Wednesday, July 2, 2014

Sea Lion Hunt

Although sea lions are not unique to The Galapagos, they are really prolific here.

Nearly every beach you come to is crowded with them and at Puerto Villamil they even occupied the sun loungers!

But my most interesting sighting was underwater. 

I was snorkelling in James Bay, on Isabela Island, when we came across a group of five sea lions in a large crevice in the reef.

Looking down, it looked like a roofless cave that ended in a point. The two youngest sea lions waited in the overhangs while the three others corralled their prey, lunging at them and herding them with their fins.

Interestingly they also deliberately blew walls of bubbles to cause confusion.

They drove the fish to the point of the triangular crevice and then caught them once they were trapped against the walls.

The fish were small, only a few inches long, and must have constituted a small snack for the sea lions, the equivalent to a bag of crisps for us.

The hunt caused so much confusion in the water that it took us a while before we noticed that all around us was an unexpectedly high number of onlooking predator fish, including pacific creole, flag cabrilla and young barracudas.

It turned out that these species were all taking advantage of the sea lion hunt and the concentration of small fish being crowded into the cave.

At times the sea lions would come up for air just inches away from us, before quickly diving back down and sometimes they even bumped into one of us. 

Most of the time, however, their movements were precise. One sea lion actually jumped over one of my guests and when another headed towards me, I opened my legs and it swam between them.

We watched spellbound for what seemed like ages and then the sea lions sped off towards the open sea.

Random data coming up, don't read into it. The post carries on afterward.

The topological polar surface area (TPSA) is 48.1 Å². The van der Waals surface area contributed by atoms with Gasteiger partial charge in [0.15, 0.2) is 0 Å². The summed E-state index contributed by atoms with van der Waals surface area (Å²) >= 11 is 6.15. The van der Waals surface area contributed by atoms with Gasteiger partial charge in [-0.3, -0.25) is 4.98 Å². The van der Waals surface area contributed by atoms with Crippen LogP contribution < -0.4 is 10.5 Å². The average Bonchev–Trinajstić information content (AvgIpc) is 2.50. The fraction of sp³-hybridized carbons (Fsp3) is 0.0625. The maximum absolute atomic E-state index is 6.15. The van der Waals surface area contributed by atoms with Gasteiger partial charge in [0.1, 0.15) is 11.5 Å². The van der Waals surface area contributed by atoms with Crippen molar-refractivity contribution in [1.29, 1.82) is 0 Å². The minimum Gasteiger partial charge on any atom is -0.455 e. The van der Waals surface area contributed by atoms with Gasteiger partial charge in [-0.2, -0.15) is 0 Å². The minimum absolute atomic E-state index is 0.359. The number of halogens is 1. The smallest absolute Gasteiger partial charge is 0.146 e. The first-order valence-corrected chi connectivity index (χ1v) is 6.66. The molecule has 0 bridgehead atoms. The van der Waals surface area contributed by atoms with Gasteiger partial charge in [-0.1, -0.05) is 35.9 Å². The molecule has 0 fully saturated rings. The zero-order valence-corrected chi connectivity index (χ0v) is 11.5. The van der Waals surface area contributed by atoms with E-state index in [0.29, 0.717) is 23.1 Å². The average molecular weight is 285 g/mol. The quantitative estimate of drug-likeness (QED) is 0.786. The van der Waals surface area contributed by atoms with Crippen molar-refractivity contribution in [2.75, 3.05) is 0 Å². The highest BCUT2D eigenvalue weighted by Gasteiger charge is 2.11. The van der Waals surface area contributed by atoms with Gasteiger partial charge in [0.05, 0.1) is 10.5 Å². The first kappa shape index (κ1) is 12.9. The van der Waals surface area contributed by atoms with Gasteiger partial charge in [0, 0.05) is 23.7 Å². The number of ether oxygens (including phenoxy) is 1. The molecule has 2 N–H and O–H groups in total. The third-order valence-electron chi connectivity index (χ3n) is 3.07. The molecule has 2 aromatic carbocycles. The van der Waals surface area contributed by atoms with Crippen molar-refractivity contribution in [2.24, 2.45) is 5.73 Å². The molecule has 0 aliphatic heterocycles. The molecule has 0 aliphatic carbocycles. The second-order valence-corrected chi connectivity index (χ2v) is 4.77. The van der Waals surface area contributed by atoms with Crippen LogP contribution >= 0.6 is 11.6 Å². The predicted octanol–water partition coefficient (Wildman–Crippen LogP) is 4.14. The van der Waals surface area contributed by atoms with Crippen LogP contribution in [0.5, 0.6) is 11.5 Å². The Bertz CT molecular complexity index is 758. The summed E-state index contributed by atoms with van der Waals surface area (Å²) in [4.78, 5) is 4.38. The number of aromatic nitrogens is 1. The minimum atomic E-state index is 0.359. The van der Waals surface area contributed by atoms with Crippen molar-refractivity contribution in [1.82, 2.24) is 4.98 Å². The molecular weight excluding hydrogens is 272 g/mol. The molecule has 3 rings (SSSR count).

I tried keeping pace with them, snorkelling as fast as I could. But they can reach a considerable speed effortlessly. 

Soon they lost me and I watched, frustrated, as they disappeared into the deep blue. It’s funny to think that on land our roles are reversed and they become the clumsy ones.

I noticed them suddenly veer over to the beach where my wife and daughters were playing in the surf and when I caught up with them again I was amazed to see them all swimming around Ruby who was in a yellow inflatable ring. It seems they were just curious about the ring and had stopped their hunt to go and investigate.

It wasn’t long before they began corralling shoals of small fish back towards their underwater trap again and this time I kept pace as they herded their catch a distance of about 150 yards back.

It was easier following them this time as they were so focussed on the fish and I watched as we rounded a rocky corner and the cave came into sight. One sea lion swam ahead to direct the shoal into their trap.

It was fascinating to watch and I was grateful of the opportunity to witness this hunting technique all over again.

My footage of this incredible hunt is on show at my latest exhibition of wildlife paintings at my Thixendale gallery until Sunday July 13th.

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